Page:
Most weaknesses in Apache Tomcat come from incorrect or inappropiate configuration. It is nearly always possible to make Tomcat more secure than the default out of the box installation. What follows documents best practices and recommendations on securing a production Tomcat server, whether it be hosted on a Windows or Unix based operating system. Please note that the section ordering is not a representation of the section importance.
The first step is to make sure you are running the latest stable releases of software;
- Java Runtime Environment (JRE) or SDK
- Third party libraries
This does not mean you have to upgrade all your production servers to a new (and potentially buggy) release which has just been made available to the public. What you must do is download the latest stable bugfix release that has continual support. For the JRE and Tomcat you should be looking at the last digits in the version number (5.5.X) as it represents the bugfix information. The bugs fixed in these releases are publicly available so if you don't upgrade you could be providing attackers with a very easy route to compromise your server.
Installation of Apache Tomcat 5.5
- Create a tomcat user/group
- Download and unpack the core distribution (referenced as TOMCAT_DIR from now on)
- Change TOMCAT_DIR ownership to tomcat user and tomcat group
- Change files in TOMCAT_DIR/conf to be readonly
- Make sure tomcat user has read/write access to /tmp and write (yes, only write) access to TOMCAT_DIR/log
- Change the default HTTP port to something other than 8080, by editing the Connector port attribute within the Catalina Service (TOMCAT_DIR/conf/server.xml). This ensures less scripted attacks on your server, but in no way helps protect you from vulnerabilities.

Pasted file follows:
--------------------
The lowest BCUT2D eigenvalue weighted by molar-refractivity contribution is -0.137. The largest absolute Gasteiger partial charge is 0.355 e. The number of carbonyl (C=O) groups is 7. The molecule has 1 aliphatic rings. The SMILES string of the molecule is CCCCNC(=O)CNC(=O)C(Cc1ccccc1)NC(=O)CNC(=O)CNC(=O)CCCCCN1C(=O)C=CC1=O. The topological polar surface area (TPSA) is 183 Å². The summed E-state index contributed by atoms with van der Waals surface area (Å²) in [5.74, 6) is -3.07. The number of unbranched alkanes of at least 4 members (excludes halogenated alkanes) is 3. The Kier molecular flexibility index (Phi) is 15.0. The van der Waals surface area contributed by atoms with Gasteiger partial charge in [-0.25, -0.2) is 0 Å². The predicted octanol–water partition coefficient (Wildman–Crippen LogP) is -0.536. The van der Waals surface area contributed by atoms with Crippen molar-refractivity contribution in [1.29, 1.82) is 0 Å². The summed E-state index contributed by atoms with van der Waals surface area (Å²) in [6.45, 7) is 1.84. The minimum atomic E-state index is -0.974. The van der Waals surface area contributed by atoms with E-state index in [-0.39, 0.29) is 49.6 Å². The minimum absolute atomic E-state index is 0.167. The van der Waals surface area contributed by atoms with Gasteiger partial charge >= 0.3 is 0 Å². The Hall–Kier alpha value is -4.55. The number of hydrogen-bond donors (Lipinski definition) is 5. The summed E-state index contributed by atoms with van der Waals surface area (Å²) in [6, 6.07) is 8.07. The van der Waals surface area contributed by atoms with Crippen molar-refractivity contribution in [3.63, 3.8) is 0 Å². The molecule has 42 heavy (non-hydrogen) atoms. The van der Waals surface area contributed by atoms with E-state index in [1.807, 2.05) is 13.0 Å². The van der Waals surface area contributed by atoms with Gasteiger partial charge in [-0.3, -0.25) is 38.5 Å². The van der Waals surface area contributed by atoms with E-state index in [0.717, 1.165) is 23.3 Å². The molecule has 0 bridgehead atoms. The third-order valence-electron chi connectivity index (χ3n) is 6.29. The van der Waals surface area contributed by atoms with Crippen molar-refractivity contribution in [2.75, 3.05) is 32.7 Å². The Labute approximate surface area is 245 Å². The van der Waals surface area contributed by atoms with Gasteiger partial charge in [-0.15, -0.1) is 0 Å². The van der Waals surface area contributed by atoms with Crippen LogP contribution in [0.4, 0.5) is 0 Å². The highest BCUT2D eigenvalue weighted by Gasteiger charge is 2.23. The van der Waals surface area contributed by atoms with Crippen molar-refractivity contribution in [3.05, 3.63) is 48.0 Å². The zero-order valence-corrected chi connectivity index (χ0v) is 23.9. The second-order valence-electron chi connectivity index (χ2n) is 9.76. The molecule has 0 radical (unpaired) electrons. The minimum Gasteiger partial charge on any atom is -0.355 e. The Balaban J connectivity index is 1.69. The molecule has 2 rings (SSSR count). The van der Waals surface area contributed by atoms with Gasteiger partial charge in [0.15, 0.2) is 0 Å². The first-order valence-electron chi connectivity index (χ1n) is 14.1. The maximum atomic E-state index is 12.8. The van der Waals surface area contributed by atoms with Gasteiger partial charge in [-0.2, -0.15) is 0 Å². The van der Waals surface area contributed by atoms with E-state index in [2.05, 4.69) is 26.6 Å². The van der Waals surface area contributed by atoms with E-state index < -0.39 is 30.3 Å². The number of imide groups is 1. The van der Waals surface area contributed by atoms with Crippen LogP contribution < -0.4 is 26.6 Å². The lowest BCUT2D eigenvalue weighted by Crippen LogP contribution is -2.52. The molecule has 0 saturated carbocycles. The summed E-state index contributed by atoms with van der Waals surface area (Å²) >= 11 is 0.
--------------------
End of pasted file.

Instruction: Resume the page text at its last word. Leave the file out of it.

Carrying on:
- Download the core windows service installer
- Start the installation, click Next and Agree to the licence
- Untick native, documentation, examples and webapps then click Next
- Choose an installation directory (referenced as TOMCAT_DIR from now on), preferably on a different drive to the OS. do we get many advantages separating application and webapps?
- it could prevent path traversal under windows, but not unix. Separating apps from OS is common good practice anyway. Stephendv 02:32, 9 October 2006 (EDT)
- Change the default HTTP port to something other than 8080. This ensures less scripted attacks on your server, but in no way helps protect you from vulnerabilities.
- As you say, there's probably not any real benefit to recommending this. Stephendv 02:32, 9 October 2006 (EDT)
- Choose an administrator username (NOT admin) and a secure password that complies with your organisations password policy.
- Complete tomcat installation, but do not start service.
- TODO: filesystem security
- Remove everything from TOMCAT_DIR/webapps (ROOT, balancer, jsp-examples, servlet-examples, tomcat-docs, webdav)
- Remove everything from TOMCAT_DIR/server/webapps (host-manager, manager)
- Replace default HTTP error pages (i.e. 404) can we specify a container wide location?
<error-page> <error-code>404</error-code> <location>/404.jsp</location> </error-page>
- Replace default error page (default is stacktrace) can we specify a container wide location?
<error-page> <exception-type>java.lang.Exception</exception-type> <location>/error.jsp</location> </error-page>
- Consider replacing TOMCAT_DIR/conf/server.xml with TOMCAT_DIR/conf/server-minimal.xml - work out what we lose
- is it easy to remove the version string from the server HTTP header (Apache-Coyote/1.1) ?
- Start Tomcat, deploy your applications into TOMCAT_DIR/webapps and hope it works!
Generic advice common to all server security (link).
- Audit trails
User data, whether it be HTTP headers or parameters, should '"never"' be trusted. It is usually the responsibility of the application to validate data, but it is important that one poorly written application doesn't compromise Tomcat as a whole.
- global filters
- global error pages (see above)
- permission lockdown (see below)
- SSL for password or other sensitive data exchange (bordering on application security, not specific to tomcat)
- SSL for connections (JDBC, LDAP, etc ..)
- Running default tomcat with a security manager
- Locking down web application permissions
- Storing cleartext passwords in configuration files (article to add)